Shaped skis were almost unheard of until the early 1990s, when skiers began noticing certain advantages to the deeper sidecuts of snowboards, especially alpine snowboards, and the carving ability that this shape offered over the traditionally-shaped ski. Skis of this new shape have since become the common, and in many areas, the only kind of recreational ski available. The idea of shaped skis was formed by approaching the occurrence of skidding from a different perspective. Two basic assumptions were applied: that the ski would bend when edged (edging is the angling of the ski running base with the snow surface) only to the point where the ski's center came in contact with snow surface. The ski would not skid only when all the points of the edge of the ski traveled through the same point on the snow surface. If radius of a turn is chosen together with edge angle, calculation of sidecut (intersection of snow and ski surface) was relatively easy. The final result was radical parabolic sidecut.[3]


When attempting a carve turn, a skier is skiing in dynamic equilibrium, so, to balance the centripetal force, the skier must bring their center of mass to the inside of the turn radius. This is very much like a cyclist leaning to the inside of a turn to avoid being thrown off of his or her bicycle (incidentally, the typical movement speeds of cycling and skiing are quite similar). Beginners to the sport are often hesitant to angulate into these turns, as they feel that such an action will cause them to fall. Ski instructors therefore teach new skiers to overcome this hesitation.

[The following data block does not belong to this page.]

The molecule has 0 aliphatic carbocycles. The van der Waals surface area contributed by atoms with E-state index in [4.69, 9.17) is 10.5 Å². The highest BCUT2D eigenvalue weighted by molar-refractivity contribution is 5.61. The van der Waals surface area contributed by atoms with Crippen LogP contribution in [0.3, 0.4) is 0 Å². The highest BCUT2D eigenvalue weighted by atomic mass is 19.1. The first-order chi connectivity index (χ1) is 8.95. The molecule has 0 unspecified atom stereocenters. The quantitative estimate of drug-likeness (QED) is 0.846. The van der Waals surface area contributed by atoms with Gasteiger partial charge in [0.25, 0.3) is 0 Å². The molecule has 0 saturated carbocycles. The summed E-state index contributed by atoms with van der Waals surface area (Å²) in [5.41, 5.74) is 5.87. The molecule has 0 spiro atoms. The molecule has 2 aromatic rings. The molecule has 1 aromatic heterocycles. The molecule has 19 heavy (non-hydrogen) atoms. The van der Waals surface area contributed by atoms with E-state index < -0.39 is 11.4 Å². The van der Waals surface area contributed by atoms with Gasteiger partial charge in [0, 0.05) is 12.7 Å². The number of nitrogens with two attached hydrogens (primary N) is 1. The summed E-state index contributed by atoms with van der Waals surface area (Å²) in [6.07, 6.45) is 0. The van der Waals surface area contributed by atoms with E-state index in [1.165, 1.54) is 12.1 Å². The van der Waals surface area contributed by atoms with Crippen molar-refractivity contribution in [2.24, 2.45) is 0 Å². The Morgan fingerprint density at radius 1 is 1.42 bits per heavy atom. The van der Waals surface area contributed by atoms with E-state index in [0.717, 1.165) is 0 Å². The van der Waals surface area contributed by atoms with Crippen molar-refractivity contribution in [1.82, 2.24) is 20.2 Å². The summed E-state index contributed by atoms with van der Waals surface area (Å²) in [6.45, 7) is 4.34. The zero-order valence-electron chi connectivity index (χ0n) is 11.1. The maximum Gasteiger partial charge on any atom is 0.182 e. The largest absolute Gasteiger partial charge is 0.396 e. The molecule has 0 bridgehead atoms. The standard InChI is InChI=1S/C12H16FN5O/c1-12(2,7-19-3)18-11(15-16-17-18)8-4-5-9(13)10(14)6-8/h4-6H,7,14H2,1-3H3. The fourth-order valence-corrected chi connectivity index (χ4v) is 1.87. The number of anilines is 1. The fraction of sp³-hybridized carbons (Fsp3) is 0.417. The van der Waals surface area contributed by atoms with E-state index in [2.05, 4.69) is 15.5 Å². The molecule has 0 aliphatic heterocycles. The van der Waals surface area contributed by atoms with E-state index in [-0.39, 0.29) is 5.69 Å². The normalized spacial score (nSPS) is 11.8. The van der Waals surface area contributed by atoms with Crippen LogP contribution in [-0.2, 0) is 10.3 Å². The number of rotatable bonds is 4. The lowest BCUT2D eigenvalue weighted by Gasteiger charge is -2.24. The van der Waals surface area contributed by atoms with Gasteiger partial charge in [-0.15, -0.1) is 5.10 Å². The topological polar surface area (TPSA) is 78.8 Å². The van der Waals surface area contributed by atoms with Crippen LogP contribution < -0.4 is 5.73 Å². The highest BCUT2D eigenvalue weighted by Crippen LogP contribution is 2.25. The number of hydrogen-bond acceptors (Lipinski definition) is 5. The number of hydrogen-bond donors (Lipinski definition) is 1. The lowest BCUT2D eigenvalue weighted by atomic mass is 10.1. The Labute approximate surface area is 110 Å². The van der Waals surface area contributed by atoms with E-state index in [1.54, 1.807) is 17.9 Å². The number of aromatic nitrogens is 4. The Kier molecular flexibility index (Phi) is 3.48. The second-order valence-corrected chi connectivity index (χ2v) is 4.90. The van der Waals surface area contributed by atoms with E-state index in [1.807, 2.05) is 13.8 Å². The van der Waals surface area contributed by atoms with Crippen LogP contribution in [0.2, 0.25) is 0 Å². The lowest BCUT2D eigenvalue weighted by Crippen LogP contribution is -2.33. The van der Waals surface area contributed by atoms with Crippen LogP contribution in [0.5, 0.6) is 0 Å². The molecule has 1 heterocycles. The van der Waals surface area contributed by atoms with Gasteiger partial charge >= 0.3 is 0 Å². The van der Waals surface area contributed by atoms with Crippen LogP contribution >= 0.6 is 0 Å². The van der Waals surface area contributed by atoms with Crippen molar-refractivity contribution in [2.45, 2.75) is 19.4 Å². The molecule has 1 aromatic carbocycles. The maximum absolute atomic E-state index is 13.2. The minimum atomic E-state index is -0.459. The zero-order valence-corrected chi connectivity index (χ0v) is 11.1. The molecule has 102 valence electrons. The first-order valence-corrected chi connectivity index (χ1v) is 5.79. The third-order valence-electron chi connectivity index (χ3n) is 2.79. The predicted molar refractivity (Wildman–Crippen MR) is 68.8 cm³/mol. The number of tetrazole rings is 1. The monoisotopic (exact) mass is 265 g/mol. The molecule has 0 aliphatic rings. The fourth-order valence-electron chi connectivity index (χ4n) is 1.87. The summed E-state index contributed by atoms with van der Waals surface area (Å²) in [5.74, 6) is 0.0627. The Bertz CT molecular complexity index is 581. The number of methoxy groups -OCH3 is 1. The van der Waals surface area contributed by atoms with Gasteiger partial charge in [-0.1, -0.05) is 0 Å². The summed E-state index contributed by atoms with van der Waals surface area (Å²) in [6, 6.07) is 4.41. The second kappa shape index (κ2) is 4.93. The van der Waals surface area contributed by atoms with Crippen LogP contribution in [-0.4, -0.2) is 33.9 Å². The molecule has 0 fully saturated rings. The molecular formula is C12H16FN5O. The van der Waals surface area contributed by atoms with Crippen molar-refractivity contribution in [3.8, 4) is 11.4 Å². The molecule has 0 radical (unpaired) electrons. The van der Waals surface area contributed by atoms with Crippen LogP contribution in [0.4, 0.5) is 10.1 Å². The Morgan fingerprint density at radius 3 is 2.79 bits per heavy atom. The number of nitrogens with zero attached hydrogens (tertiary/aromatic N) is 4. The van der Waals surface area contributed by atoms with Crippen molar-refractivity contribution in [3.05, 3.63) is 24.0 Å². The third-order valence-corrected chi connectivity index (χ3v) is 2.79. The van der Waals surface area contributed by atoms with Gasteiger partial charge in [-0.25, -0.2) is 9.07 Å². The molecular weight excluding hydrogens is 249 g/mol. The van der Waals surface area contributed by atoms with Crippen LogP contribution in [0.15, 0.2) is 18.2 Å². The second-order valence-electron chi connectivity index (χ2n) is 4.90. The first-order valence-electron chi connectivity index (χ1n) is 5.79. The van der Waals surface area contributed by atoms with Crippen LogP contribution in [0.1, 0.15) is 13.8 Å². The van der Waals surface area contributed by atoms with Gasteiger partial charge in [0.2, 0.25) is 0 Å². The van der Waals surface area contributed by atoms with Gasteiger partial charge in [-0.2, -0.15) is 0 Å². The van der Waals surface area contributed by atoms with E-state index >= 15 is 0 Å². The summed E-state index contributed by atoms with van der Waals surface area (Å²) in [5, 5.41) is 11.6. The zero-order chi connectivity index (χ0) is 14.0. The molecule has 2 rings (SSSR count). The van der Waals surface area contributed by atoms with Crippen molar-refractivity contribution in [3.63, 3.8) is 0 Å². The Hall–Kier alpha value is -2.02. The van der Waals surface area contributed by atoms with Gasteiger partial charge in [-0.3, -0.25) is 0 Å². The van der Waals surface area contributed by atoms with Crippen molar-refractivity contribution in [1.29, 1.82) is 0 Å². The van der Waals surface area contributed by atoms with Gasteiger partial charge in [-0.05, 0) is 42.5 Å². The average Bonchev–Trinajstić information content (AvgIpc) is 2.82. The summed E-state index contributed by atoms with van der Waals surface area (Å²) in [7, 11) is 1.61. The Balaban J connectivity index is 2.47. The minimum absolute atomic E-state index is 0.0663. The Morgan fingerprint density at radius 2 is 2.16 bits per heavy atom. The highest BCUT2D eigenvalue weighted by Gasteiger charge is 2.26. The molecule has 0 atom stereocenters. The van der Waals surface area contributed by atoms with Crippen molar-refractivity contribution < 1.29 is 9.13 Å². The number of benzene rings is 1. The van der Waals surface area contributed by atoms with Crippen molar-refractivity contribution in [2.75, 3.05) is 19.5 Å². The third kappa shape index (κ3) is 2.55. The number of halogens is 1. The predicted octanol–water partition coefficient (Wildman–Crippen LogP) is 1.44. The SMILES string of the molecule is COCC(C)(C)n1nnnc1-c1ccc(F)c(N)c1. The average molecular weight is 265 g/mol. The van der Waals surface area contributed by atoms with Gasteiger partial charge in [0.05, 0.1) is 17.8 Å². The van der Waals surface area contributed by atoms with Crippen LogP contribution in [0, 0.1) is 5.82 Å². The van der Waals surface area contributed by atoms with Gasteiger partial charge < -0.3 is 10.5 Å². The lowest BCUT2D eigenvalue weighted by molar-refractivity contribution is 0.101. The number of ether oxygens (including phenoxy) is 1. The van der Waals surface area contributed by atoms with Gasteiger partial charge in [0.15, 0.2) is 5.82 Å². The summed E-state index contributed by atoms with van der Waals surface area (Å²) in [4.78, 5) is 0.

The ski is made with a side-cut radius. This is the radius of a circle that would fit into the shape of the edge of the ski if viewed in plan-view. This is approximately the maximum radius of turn that can be cleanly carved. Expertly used skis are capable of carving clean circular arc segments whose approximate minimum radius is proportional to the cosine of the angle of tilt multiplied by the side-cut radius.


Tracks of carved turns in the snow. Note the discontinuity in the curve where the skis switched from one edge to the other as the skier rotated their lower leg.

Carving typically involves the skier making a series of "Cs", or half circles, down the hill (with two consecutive "C"s forming an "S"). Skidding turns on the other hand would rather follow a "Z"-shaped path.

Some instructors teach their students to think of these half circles as a clock. For example, the most extreme left portion of a turn would be at 9 o'clock and the extreme right is 3 o'clock. The turns are accomplished by utilizing a "rolling" of both skis from edge to edge.[4]